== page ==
Your team has been appointed to a community development program to develop a sustainable energy plan to be implemented over the next ten years. Your plan must not only consider the development of sustainable energy, but also improvements in construction practices, efficiency, and transportation. Critical to success of this plan is a critical Earth system analysis of your plan's impact.


Date: 3/16/2010

Scenario Images:

Eco-Homestead House,Greensburg, KS
Image Credit: Greensburg Greentown
The eco-homestead house is designed for maximum efficiency in energy use and reducing impact on the earth system by using local resources and knowledge of climate conditions.
Larger version of the image.

NASA's Earth Observatory: Measuring Solar Insolation
Image Credit: NASA
The false color image shows average solar insolation. This information is useful for engineers and entrepreneurs who want to develop solar energy. A full description of the image can be found here.

Electric recharge station in Florence, Italy
Photo Credit: Paul Adams

Electric-powered scooters are popular in Italy. The picture illustrates a charging station located on the street in Florence, Italy.

NASA: Hydrokinetic Energy Transfer System
Image Credit: NASA
The diagram is a proposed Hydrokinetic Energy Transfer System, that is a system to transform wave and tidal energy into electrical energy. A full explanation of the plan can be viewed here.

NASA Visible Earth: Global Wind Speed
Image Credit: NASA
The images show the global distribution of wind speeds, useful in planning locations for wind farms. More information on the image can be found here.
An animation of global wind speeds can be found here.



Energy Information Administration: Energy Explained (Cycle A)
The link takes you to a primer on renewable and non-renewable energy, energy types and projections, basic consumption facts, and much more. There is a great deal of background information and links for teachers. One item to note on the start page are the links near the center of the page that allow you to look at the energy profile for a state or for different countries. If you are looking for more in-depth information, including projections into 2035 and beyond, go to to the main page of the US Energy Information Administration. EIA is a rich resource to help develop a background knowledge on the use of energy.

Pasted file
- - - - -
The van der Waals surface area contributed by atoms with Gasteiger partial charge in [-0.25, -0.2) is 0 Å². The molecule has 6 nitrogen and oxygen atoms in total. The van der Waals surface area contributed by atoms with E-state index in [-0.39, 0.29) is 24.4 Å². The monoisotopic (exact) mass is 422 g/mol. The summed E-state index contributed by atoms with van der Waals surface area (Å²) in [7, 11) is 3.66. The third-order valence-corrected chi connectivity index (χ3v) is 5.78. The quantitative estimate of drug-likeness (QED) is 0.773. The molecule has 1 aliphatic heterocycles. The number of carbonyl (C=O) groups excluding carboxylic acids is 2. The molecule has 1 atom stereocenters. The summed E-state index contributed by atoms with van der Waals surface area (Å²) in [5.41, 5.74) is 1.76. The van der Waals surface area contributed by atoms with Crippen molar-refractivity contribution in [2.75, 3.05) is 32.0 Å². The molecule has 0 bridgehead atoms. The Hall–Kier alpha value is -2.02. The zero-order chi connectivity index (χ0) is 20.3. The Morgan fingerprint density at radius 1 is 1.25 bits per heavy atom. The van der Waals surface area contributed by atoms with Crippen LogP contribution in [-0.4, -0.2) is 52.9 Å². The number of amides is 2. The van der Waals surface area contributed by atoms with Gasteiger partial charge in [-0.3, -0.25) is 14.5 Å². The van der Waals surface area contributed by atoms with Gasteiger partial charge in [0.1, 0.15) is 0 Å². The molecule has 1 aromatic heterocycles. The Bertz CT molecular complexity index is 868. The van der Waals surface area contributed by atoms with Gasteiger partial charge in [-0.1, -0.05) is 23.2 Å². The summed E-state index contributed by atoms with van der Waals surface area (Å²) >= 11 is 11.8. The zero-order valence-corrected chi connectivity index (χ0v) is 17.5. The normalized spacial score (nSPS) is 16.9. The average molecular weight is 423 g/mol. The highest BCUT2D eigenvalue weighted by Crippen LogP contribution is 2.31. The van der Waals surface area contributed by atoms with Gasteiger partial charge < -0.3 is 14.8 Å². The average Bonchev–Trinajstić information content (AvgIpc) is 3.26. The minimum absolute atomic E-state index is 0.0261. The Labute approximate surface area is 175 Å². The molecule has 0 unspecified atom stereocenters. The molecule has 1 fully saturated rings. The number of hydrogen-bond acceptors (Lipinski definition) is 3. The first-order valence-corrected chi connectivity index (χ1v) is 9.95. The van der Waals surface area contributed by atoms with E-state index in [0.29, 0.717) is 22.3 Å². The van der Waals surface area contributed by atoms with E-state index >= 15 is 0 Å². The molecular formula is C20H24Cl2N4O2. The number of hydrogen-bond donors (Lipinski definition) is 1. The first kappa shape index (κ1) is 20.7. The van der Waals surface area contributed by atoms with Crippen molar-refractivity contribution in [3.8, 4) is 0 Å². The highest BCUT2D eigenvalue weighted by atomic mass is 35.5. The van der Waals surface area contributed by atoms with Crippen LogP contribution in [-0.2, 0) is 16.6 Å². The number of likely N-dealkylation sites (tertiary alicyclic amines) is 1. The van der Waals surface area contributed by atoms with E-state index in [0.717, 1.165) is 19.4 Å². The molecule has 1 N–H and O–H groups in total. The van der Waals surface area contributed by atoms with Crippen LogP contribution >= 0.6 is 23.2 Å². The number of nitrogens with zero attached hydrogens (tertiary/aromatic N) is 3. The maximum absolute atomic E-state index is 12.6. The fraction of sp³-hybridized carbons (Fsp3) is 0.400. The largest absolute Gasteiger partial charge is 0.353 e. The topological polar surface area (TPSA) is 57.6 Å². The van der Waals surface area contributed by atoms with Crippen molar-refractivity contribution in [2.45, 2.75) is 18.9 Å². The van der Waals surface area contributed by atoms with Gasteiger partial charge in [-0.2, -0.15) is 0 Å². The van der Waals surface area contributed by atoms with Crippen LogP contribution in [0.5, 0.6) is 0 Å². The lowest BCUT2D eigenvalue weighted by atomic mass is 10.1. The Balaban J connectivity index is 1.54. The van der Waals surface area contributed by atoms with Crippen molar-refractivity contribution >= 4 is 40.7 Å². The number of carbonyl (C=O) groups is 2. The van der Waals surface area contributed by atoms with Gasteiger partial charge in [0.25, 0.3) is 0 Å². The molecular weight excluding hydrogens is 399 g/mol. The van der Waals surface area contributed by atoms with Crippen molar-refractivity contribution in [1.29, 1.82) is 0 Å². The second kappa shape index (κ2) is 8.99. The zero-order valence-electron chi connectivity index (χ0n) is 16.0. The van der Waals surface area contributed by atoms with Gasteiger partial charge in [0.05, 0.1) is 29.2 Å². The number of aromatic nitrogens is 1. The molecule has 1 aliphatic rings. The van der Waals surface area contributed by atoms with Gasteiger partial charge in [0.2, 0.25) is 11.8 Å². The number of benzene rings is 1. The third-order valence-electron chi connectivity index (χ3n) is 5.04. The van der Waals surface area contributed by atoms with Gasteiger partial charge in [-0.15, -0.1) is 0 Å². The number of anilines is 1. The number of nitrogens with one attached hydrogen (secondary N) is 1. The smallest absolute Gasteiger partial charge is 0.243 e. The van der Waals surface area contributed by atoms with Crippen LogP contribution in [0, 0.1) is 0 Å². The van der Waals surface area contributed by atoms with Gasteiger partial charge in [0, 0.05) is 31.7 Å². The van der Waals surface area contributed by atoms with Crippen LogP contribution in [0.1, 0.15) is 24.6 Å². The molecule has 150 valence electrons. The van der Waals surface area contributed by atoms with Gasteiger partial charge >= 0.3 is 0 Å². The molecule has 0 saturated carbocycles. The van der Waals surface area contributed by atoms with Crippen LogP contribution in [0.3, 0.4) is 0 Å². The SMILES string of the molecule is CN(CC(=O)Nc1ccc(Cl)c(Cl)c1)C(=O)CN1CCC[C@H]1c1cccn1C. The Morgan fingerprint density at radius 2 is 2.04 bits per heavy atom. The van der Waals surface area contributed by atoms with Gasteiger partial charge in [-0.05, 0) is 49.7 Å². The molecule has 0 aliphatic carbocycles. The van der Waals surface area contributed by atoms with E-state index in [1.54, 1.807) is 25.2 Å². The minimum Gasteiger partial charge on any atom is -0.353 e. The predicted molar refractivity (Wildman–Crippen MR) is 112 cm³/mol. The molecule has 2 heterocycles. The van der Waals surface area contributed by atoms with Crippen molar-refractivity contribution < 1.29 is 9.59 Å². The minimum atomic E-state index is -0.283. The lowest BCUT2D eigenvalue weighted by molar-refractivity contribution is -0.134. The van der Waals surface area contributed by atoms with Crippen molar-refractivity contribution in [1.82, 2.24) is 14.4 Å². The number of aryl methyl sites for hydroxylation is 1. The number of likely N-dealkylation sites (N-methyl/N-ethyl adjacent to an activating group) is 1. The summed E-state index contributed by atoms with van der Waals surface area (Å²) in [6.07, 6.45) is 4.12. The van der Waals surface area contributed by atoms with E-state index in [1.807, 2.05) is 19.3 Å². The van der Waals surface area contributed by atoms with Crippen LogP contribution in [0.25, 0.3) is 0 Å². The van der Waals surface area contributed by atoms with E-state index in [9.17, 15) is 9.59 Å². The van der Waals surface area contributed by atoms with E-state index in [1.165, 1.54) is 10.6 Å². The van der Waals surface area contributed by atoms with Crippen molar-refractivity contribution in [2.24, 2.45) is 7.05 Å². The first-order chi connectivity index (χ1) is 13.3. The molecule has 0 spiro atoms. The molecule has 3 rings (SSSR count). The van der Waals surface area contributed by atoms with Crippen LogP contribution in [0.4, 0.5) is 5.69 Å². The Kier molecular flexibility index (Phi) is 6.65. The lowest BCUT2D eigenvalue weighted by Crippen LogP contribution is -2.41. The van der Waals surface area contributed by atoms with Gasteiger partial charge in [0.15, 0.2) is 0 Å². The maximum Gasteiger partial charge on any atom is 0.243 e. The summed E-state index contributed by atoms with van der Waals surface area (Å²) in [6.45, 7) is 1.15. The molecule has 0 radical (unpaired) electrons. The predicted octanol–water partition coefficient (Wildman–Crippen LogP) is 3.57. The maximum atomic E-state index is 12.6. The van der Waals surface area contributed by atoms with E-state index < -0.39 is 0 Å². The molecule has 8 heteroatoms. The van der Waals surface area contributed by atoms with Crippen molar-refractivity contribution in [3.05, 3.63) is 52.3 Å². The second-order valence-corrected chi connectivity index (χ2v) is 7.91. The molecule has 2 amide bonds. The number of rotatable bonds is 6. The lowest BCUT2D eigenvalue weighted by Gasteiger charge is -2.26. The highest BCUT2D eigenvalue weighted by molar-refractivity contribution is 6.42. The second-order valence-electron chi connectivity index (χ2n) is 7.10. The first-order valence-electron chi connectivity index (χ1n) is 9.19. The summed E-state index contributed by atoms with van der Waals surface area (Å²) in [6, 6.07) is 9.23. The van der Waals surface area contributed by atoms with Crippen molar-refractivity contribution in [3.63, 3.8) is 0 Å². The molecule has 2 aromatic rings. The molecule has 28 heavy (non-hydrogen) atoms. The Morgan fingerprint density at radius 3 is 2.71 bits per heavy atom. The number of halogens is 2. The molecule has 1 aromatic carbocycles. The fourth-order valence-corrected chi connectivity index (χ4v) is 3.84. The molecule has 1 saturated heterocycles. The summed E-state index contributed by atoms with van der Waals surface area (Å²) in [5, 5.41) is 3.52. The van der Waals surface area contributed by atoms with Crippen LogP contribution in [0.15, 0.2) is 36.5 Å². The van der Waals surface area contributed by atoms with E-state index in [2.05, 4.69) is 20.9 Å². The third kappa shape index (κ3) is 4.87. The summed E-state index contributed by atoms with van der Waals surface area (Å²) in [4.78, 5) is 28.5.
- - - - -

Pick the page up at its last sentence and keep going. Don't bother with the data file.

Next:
NASA's Earth Observatory: Watching Our Ozone Weather (Cycle A)
The resource discusses how our choice of energy sources affects the atmosphere.


Rebuilding Greensburg, Kansas as a Sustainable Community (Cycle A)
A video interview with citizens from Greensburg on their experiences and plans for rebuilding a the community as a green community. The video was produced by the US Department of Energy. A related video, on building a sustainable community, is Sustainable Communities which features three communities - Greensburg,KS; San Jose, CA; and Raliegh, NC - that earned the Siemens and the U.S. Chamber of Commerce Business Civic Leadership Sustainable Community Award.


The power of a Brazilian wind (Cycle A)
The resource discusses the requirements for siting a wind farm off the coast of Brazil. NASA satellite data was used in place of traditional sampling to help develop sustainable energy in Brazil.


What is sustainability? (Cycle A)
A definition for sustainability from the EPA and site for several resources and aspects of sustainability. There is also a link to ways individuals can help with sustainability.


Greensburg, Kansas - A Green Community (Cycle B)
The link that is provided will take you to the "Sustainable Comprehensive Master Plan" for Greensburg, KS, a town that was literally blown away by a tornado in 2007. The community chose to rebuild as a green community. One part of being a green community is the use of sustainable and renewable resources. The table of contents will help you locate the material on energy. Be sure to look at the rest of the site as it addresses several other issues related to being green and sustainable such as zero-energy homes.